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Elisabeth Ginsburg, Executive Director
160 West State Street
Trenton, New Jersey 08608

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Dual High School-College Enrollment--GSCS Testimony 10-17-16

GARDEN STATE COALITION OF SCHOOLS/GSCS

160 West State Street, Trenton NJ 08608

gscschools@gmail.com  732-618-5755

     www.gscschools.org

 

Senate Higher Education Committee Hearing, October 17, 2016

S2624

 

            Good morning Chairwoman Cunningham and members of the committee.  I am Betsy Ginsburg, Executive Director of the Garden State Coalition of Schools.  Thank you for the chance to speak today about S2624.

            The bill is laudable in its intent to help New Jersey students manage the high cost of a college education, but we feel that it needs further consideration and modification so that dual enrollment programs can offer the greatest benefit to students. 

            At GSCS we talk a lot about the “promise” of public education.  Dual enrollment has the potential to expand that promise by making college more affordable to more students.  However, creating a program that requires public school districts to pay a portion of the tuition—one third to one half--for the students who qualify for dual enrollment also has the potential to impoverish school districts that have already been challenged by more than six years of diminished state aid.   It is possible that districts with students who would benefit the most from these educational opportunities may find themselves in the position of having to eliminate other valuable and hard-won programs—such as AP classes--in order to meet this latest financial burden. 

            Many New Jersey districts have already negotiated effective dual enrollment programs with local institutions of higher learning.  We believe that local districts are best equipped to determine the specifics of the dual enrollment programs in which they participate.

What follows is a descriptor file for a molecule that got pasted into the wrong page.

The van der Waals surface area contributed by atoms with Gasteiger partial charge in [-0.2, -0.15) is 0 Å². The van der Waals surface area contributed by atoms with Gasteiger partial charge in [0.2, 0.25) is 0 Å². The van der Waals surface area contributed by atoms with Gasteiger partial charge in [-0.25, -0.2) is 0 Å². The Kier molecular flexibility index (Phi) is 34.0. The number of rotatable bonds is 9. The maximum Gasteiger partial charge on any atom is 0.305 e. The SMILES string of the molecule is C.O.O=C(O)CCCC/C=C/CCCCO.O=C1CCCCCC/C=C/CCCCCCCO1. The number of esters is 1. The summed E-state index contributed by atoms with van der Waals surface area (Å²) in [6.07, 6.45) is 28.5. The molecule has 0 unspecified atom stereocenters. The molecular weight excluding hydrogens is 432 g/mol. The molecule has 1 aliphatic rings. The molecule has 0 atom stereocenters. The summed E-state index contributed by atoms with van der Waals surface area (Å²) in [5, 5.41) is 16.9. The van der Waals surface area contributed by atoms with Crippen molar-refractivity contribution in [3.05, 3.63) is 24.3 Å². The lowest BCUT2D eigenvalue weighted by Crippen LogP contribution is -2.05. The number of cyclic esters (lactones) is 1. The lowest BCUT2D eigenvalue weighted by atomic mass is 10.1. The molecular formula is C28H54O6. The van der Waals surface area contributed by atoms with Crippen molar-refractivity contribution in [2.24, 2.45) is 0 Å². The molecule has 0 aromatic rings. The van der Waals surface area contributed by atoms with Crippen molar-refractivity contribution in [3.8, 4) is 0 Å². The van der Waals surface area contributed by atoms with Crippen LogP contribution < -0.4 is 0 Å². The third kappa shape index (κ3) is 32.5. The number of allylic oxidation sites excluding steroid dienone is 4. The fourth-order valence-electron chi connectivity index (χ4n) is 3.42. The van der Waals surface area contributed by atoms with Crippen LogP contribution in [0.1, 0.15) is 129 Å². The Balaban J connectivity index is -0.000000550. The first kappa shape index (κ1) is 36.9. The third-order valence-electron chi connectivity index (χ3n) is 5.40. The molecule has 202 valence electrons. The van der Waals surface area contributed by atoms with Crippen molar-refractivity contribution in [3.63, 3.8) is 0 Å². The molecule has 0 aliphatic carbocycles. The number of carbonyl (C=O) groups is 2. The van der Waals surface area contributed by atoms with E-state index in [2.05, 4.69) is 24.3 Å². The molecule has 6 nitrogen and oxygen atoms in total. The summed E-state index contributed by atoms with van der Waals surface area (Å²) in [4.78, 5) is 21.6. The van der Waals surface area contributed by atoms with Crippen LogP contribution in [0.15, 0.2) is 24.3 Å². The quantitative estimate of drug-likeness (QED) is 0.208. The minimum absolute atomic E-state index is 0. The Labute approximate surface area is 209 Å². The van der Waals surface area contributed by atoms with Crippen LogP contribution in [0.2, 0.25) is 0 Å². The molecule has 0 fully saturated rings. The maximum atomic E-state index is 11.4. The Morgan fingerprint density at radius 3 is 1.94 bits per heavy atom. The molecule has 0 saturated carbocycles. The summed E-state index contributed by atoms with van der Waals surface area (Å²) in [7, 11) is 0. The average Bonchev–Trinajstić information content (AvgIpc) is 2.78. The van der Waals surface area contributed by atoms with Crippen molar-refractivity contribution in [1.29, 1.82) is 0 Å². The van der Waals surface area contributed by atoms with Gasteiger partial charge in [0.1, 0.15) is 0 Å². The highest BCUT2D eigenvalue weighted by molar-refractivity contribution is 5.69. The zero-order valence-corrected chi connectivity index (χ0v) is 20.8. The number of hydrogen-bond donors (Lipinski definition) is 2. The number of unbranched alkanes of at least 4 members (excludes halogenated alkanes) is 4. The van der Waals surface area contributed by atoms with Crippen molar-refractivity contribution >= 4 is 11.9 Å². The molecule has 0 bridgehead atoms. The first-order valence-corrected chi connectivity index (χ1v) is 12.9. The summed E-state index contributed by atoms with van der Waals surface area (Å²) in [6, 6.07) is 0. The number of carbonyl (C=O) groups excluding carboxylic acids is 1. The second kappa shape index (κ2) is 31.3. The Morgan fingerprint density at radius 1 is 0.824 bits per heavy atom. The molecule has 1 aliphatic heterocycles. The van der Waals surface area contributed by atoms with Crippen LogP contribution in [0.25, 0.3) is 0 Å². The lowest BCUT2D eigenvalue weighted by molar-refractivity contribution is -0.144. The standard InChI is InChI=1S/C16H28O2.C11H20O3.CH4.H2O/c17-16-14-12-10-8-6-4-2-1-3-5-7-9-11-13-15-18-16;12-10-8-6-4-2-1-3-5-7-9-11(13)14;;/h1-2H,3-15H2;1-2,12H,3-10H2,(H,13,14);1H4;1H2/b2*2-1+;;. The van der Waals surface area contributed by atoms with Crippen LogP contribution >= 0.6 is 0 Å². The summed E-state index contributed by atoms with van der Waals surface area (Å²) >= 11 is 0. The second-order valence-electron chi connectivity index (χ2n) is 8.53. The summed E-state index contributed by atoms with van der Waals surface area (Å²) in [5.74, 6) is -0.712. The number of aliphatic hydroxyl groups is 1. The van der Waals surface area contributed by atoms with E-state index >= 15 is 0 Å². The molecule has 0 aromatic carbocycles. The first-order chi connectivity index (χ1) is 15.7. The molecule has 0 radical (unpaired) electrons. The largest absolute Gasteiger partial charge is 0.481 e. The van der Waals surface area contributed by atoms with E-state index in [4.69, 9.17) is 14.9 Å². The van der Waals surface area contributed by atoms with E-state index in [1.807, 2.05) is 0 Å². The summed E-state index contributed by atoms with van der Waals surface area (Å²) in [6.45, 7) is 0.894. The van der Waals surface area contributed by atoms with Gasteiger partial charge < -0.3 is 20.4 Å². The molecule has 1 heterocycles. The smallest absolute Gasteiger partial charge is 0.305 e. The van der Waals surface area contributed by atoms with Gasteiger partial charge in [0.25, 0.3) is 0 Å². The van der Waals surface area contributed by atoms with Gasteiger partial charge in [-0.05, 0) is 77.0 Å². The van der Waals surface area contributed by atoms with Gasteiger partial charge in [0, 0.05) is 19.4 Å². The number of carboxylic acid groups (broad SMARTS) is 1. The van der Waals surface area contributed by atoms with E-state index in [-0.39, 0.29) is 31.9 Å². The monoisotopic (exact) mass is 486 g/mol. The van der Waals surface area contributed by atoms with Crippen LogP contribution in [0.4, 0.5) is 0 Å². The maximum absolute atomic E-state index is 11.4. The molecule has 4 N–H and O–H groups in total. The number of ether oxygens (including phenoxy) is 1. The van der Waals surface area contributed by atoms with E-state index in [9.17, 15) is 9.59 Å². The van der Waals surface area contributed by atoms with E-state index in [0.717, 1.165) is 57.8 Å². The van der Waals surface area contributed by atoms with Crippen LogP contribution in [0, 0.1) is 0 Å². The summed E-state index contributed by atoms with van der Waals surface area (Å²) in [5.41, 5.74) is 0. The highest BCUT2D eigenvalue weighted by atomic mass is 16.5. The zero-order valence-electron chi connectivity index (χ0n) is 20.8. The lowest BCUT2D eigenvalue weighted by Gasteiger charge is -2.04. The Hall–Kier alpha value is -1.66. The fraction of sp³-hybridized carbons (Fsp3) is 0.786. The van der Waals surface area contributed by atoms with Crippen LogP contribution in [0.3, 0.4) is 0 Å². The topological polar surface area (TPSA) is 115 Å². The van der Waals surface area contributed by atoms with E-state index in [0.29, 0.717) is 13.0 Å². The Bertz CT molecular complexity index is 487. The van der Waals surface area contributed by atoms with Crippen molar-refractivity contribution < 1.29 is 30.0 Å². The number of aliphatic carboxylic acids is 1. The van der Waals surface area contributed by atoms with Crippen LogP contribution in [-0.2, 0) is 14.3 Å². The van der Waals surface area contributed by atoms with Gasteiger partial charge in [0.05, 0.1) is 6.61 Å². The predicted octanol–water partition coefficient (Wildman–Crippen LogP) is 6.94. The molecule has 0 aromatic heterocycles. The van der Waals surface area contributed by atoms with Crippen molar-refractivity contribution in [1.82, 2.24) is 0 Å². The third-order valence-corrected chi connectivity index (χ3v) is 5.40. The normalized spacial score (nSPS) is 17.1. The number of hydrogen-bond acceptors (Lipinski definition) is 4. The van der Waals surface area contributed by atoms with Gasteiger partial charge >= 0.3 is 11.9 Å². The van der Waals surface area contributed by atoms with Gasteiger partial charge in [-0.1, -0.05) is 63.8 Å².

Other questions also go unanswered in this legislation.  They include:

  • Transferable credits: Credits that students receive must be transferable to a range of higher education institutions; otherwise students’ options are once again limited and time and money are wasted.
  • Effect on AP courses: Students who complete Advanced Placement courses in their home districts and score 4 or 5 on the AP tests, often receive either credit or introductory course waivers at many institutions of higher learning in New Jersey and beyond.  Is dual enrollment a more effective way of making the college process quicker and more cost effective?
  • Transportation: In some districts, high schools are at a distance from the nearest institution of higher learning.  How will students be transported and who will bear the cost?
  • Online courses: Will online courses from accredited institutions of higher learning qualify for inclusion in dual enrollment programs?  More and more high schools and colleges require students to take at least one online course prior to graduation. These courses may be more cost effective, increase the options available to students and lessen scheduling and transportation problems.

 

We hope that in the legislative process, the questions posed by GSCS and our colleagues in the education community can be answered and necessary modifications made to the bill.   GSCS stands ready to help in that effort.


Garden State Coalition of Schools
160 W. State Street, Trenton New Jersey 08608
609-394-2828



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